Toll-Free: 1.888.909.8872

Experian Credit Freeze
P.O. Box 9554 Allen, TX 75013
Toll-Free: 1.888.397.3742

John Sileo is an an award-winning author and keynote speaker on cybersecurity. John specializes in making security entertaining, so that it works. John is CEO of The Sileo Group, whose clients include the Pentagon, Visa, Homeland Security & Pfizer. John’s body of work includes appearances on 60 Minutes, Rachael Ray, Anderson Cooper & Fox Business. Contact him directly on 800.258.8076.

Beware Disaster Scams in the Wake of Hurricane Harvey

Identity thieves prey on those who are most vulnerable. You may be in the process of cleaning up your lives, but predators running disaster scams may want to clean up on you by stealing your valuable private information.

As we learned from Hurricane Katrina and Superstorm Sandy, one of the most despicable side effects of a natural disaster is the massive increase in reported cases of identity theft in the affected areas. Thieves take advantage of those who are vulnerable, and those who have suffered flooding, wind damage and the effects of the storm are more vulnerable than ever. Imagine how devastating it would it be to apply for a line of credit to help your family recover from the storm only to find out that your entire net worth now belongs to a thief.

Here are some of the highest priority actions for victims of Hurricane Harvey to take once they have taken care of their immediate safety needs.

Secure your personal information immediately.  Clean-up crews will be heading to the area. MOST are good-hearted volunteers, but some are coming with the intent of looking for physical clues to help them steal identities.  In your distress, you may not even know what to think of.  Be sure you’ve accounted for:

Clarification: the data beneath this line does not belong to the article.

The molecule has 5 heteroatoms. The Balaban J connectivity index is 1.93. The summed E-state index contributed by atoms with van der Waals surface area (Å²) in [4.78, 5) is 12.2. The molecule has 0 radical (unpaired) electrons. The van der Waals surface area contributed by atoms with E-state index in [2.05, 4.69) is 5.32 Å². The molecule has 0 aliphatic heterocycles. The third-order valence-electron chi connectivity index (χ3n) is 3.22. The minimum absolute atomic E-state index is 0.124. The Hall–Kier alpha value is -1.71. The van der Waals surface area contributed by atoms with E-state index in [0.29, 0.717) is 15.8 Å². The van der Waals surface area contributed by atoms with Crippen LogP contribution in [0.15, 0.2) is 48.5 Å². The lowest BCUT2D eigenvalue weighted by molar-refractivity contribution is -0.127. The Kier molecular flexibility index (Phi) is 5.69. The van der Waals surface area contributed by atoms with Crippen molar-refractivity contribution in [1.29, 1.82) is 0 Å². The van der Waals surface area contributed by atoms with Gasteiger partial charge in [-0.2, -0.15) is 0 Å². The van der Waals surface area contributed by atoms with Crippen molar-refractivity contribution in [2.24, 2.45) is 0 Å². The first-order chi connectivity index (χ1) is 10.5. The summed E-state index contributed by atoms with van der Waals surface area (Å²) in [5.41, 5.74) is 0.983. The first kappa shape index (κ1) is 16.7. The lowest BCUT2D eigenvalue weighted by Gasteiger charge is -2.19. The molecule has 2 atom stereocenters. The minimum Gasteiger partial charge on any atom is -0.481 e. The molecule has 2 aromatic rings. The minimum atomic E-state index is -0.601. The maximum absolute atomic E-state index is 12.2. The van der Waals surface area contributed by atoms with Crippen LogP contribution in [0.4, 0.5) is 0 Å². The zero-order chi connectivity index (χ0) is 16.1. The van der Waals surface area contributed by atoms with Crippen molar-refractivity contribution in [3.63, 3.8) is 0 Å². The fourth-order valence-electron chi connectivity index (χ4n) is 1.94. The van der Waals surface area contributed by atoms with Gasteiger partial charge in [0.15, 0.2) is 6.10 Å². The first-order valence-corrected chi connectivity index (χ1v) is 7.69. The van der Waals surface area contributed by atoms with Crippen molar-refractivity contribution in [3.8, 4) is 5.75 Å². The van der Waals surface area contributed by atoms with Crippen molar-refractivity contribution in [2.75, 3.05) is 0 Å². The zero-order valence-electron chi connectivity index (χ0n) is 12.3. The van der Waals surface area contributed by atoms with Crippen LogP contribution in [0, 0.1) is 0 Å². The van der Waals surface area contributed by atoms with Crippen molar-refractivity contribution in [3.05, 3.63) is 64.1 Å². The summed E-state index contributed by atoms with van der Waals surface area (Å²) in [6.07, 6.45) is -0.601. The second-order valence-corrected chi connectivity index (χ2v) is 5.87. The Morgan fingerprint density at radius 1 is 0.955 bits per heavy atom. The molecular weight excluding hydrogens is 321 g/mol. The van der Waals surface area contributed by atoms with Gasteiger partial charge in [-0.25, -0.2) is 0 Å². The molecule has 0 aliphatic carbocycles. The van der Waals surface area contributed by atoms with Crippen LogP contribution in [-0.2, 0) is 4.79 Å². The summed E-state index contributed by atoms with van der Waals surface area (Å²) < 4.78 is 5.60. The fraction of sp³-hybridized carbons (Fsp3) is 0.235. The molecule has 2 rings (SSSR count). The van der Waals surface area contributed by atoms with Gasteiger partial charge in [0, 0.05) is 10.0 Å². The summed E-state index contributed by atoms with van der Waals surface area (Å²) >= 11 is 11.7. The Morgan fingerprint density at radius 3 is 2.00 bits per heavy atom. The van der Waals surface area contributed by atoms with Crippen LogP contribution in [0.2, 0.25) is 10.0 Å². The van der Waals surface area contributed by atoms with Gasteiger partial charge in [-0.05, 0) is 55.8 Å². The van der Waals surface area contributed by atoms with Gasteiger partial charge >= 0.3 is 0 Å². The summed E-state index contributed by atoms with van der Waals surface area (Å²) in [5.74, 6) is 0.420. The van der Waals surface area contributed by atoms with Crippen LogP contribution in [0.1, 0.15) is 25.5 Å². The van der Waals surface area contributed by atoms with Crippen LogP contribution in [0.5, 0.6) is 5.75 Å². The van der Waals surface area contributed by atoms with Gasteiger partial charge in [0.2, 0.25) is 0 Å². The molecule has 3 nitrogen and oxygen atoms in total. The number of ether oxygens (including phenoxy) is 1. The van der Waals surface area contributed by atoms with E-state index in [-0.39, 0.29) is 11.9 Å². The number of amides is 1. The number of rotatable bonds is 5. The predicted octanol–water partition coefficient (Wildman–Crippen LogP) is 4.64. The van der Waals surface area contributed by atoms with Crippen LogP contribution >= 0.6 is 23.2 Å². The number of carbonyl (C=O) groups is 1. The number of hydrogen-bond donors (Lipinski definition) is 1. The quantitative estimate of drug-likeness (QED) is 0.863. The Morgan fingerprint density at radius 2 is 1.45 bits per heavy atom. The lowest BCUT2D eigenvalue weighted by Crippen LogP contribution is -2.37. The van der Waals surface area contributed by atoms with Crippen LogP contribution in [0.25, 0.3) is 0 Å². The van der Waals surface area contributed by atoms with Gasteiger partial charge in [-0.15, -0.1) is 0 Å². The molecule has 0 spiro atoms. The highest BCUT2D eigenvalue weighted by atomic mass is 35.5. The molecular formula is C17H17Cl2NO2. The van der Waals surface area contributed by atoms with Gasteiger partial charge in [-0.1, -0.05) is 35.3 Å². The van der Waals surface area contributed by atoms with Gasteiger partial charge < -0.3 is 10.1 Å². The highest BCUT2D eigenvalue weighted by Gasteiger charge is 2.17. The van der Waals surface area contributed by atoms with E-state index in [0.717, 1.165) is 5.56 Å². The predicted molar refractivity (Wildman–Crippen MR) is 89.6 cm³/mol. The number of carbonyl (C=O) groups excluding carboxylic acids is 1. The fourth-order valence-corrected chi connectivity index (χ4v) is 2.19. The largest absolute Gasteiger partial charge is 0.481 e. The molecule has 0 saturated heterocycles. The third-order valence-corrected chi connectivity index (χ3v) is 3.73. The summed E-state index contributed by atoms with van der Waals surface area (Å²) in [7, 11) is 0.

• Social Security cards, statements or related documents
  • Birth certificates, passports and drivers licenses
  • Wallets, purses, checkbooks and boxes of extra checks
  • All financial records, including bank, brokerage, mortgage, credit card, and insurance
  • All digital devices containing sensitive information, including laptops, computers, smartphones, iPads, etc.

Beware of people offering “help” falsely using recognized names like FEMA or Red Cross.  Organizations like this will never contact you; the only time they ask for money or any personal information is after you have contacted them.  The key here is to be skeptical if anyone is asking for your personal information, even as part of emergency relief. Ask enough questions that you can verify who they are, their intentions and their credibility. Do not just give away information in exchange for a promise (e.g., “This is how you will get a reimbursement from the government”). Make sure they are who they say they are.

As a side note, for those of you who are not disaster victims but want to help, the same rule applies: you should contact the agencies.  Don’t fall for phone solicitations or pleas via email that may lead you to fraudulent websites. One key to look for is “.org” that most non-profits use rather than “.com” in the address.

Beware of fly-by-night contractors offering cheap or quick repairs.  To protect yourself, check on the business.  Make sure they have a permanent business address, carry insurance, and have been in operation for more than a year.  Very importantly, get a written contract before you give out any money!

Place a Fraud Alert on Your Credit File. Immediately place a Fraud Alert with all three credit-reporting bureaus (listed below). This is only a temporary solution, but a necessary step. Once the water has receded, consider freezing your credit.